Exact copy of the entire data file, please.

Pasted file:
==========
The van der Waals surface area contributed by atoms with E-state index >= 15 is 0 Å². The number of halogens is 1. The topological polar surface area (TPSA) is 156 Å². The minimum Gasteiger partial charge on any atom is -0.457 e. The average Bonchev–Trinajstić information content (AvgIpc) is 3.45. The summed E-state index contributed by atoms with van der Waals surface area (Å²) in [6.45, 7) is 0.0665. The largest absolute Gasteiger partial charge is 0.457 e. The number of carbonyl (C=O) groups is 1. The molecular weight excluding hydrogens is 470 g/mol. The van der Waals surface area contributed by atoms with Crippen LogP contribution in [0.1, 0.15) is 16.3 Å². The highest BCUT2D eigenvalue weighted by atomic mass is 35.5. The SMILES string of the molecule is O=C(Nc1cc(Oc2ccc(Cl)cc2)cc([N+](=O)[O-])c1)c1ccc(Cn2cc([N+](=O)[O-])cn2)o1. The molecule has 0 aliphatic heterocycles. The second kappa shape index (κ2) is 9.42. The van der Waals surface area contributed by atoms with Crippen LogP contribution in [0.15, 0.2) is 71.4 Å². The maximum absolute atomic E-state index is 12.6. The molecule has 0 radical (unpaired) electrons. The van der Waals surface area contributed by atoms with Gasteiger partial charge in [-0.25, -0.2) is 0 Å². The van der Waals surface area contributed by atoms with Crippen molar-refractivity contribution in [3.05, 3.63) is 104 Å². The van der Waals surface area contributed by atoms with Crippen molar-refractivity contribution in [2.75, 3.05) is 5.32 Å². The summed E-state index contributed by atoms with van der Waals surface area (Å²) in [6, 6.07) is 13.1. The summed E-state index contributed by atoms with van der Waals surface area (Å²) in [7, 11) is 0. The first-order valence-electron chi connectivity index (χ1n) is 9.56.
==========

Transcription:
The van der Waals surface area contributed by atoms with E-state index >= 15 is 0 Å². The number of halogens is 1. The topological polar surface area (TPSA) is 156 Å². The minimum Gasteiger partial charge on any atom is -0.457 e. The average Bonchev–Trinajstić information content (AvgIpc) is 3.45. The summed E-state index contributed by atoms with van der Waals surface area (Å²) in [6.45, 7) is 0.0665. The largest absolute Gasteiger partial charge is 0.457 e. The number of carbonyl (C=O) groups is 1. The molecular weight excluding hydrogens is 470 g/mol. The van der Waals surface area contributed by atoms with Crippen LogP contribution in [0.1, 0.15) is 16.3 Å². The highest BCUT2D eigenvalue weighted by atomic mass is 35.5. The SMILES string of the molecule is O=C(Nc1cc(Oc2ccc(Cl)cc2)cc([N+](=O)[O-])c1)c1ccc(Cn2cc([N+](=O)[O-])cn2)o1. The molecule has 0 aliphatic heterocycles. The second kappa shape index (κ2) is 9.42. The van der Waals surface area contributed by atoms with Crippen LogP contribution in [0.15, 0.2) is 71.4 Å². The maximum absolute atomic E-state index is 12.6. The molecule has 0 radical (unpaired) electrons. The van der Waals surface area contributed by atoms with Gasteiger partial charge in [-0.25, -0.2) is 0 Å². The van der Waals surface area contributed by atoms with Crippen molar-refractivity contribution in [3.05, 3.63) is 104 Å². The van der Waals surface area contributed by atoms with Crippen molar-refractivity contribution in [2.75, 3.05) is 5.32 Å². The summed E-state index contributed by atoms with van der Waals surface area (Å²) in [6, 6.07) is 13.1. The summed E-state index contributed by atoms with van der Waals surface area (Å²) in [7, 11) is 0. The first-order valence-electron chi connectivity index (χ1n) is 9.56.